Friday, 8 March 2013

'I Pronounced this Pig Guilty of Murder' by Karen Maitland

With horsemeat much in news recently, it’s made me think about way animals were regarded in past centuries and what it reveals a lot about how people viewed their world and their place in. Take, for example, the medieval animal trials.

In the Middle Ages, animals could be arrested and tried in court in exactly the same way as humans. In 1457 a sow was convicted in court of the murder of five year old John Martin and was sentenced to be hanged, but the prosecution could find no evidence that the six piglets, though blood-stained had actually assisted in the murder, so they were released on condition that they should be returned to court if their future conduct proved criminal. Likewise, of the herd of pigs that trampled a swineherd in Burgundy in 1379, only four were executed for leading the charge.

While in the 1200’s a lawyer, Henry de Bracton, successful argued that a horse was guilty of rape for having mounted a nobleman’s mare without consent and should therefore be castrated.

In the Middle Ages all kinds of animals were taken to court. The citizens of Saint-Julien-de-Maurienne in France three times sued a mass of flies which had ruined their vines. The townspeople lost their case when a lawyer argued that God had commanded the flies to be ‘fruitful and multiply’ therefore they were legally permitted to eat the vines. Other lawyers successfully defended rats, the animal not the human variety, using a similar arguments.

Many of the trials centered around the belief that animals could be demons in disguise, or, in the case of a badger, according to Abbot Guibert of Nogent in 1120, it was actually the devil himself.  And where pests such as weevils, caterpillars, locusts, moles and flocks of birds were found guilty of destroying crops or food on the orders of the devil, formal rituals of excommunication were carried out against them. While in 1474, a cockerel was put on trial for 'the heinous and unnatural crime of laying an egg,' which the people feared contained a cockatrice or basilisk .
If a witch was sentenced to be executed, it was believed she couldn’t die until her imps or familiars were named and killed first, so many an innocent cat, hare or toad was put into a box and burned alive, or else tortured in order to make their ‘mistress’ confess. In the St Osyth witch trials of 1582, Ursula Kemp confessed that her black lamb, Tyffin, which was one of her imps, spied on her neighbours and told her all their secrets.

But it’s easy to understand why you might stage an elaborate public execution of an animal if you believed it was a demon and therefore capable of malicious intent. But why go to the trouble of trying an animal that had simply mauled someone? It was time-consuming and very expense to put the animals on trial just as it was for a human. When a bull was sentenced to be hanged for murder it took two days just to build a scaffold and pulleys. So if you thought he was dangerous why not simply kill him, as you would if you were going to slaughter him for meat?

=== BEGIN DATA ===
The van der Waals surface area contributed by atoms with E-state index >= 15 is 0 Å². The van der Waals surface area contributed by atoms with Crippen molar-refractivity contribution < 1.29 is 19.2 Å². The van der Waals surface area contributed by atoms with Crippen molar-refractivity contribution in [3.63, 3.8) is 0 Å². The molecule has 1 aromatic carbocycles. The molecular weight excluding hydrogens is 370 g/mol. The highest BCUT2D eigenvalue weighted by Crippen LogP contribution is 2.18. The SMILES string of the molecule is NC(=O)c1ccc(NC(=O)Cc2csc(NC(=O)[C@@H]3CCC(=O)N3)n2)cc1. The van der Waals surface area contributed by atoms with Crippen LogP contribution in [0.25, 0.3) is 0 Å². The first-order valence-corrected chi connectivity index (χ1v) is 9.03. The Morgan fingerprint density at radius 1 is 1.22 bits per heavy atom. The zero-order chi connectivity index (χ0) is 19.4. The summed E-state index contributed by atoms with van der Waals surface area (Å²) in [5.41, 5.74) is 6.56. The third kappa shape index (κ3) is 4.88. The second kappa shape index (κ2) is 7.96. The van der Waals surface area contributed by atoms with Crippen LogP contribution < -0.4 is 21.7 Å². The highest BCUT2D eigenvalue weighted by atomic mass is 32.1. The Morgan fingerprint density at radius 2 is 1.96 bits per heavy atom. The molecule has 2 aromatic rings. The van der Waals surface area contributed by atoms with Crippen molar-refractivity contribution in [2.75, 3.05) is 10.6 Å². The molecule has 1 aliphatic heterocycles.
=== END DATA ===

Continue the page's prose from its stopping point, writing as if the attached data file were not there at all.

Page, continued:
I think the reason was that an animal turning on a human was regarded as treason. Animals were considered a lower a form of life in the order of creation and just as when a servant killed their master, or a wife killed her husband, such a crime was not simply murder it was considered petty treason and punished as such. In the case of a wife killing her husband she could be burned to death.  So it maybe that the public trial and execution of animal was seen as warning to the people not to try to overthrow the natural order and rebel against your betters or you too could find yourself hanging from the gallows like that unfortunate pig.

I wonder what historians looking back on our century will deduce about us from who or what we put on trial.


Simon Jones said...

Great post - such lunacy was not confined to the Middle Ages. In 1916 they hanged an elephant for murder in Tennesee!

Paeony Lewis said...

What an intriguing post.

Sarah said...

Reminded me of a Julian Barnes novel, where the woodworm that ate through the legs of the bishop's chair, so that the chair collapsed when the bishop sat in it, were tried for heresy. Possibly a real case, then.

Dianne Hofmeyr said...

What a fascinating post Karen and you make it all sound so plausible but how does one explain it still happening in 1916 in Tennessee?

bnachison said...

There was an interesting article on Slate a few weeks ago on just this topic. Always fascinating!

Leslie Wilson said...

Excellent post - but maybe also, when a pig had eaten a baby, for example, it gave the people the chance to vent their anger? Like when the fox bit the baby in London and people called for a cull?

Marjorie said...

I wonder whether the 'executed' animals were butchered afterwards?
And to what extent it might be a roundabout way of punishing the owner, by depriving them if their livestock.

(and in the cases where the animal was defended by a lawyer, who paid the lawyer? vine eating flies can't have much cash, surely?)

A very interesting topic.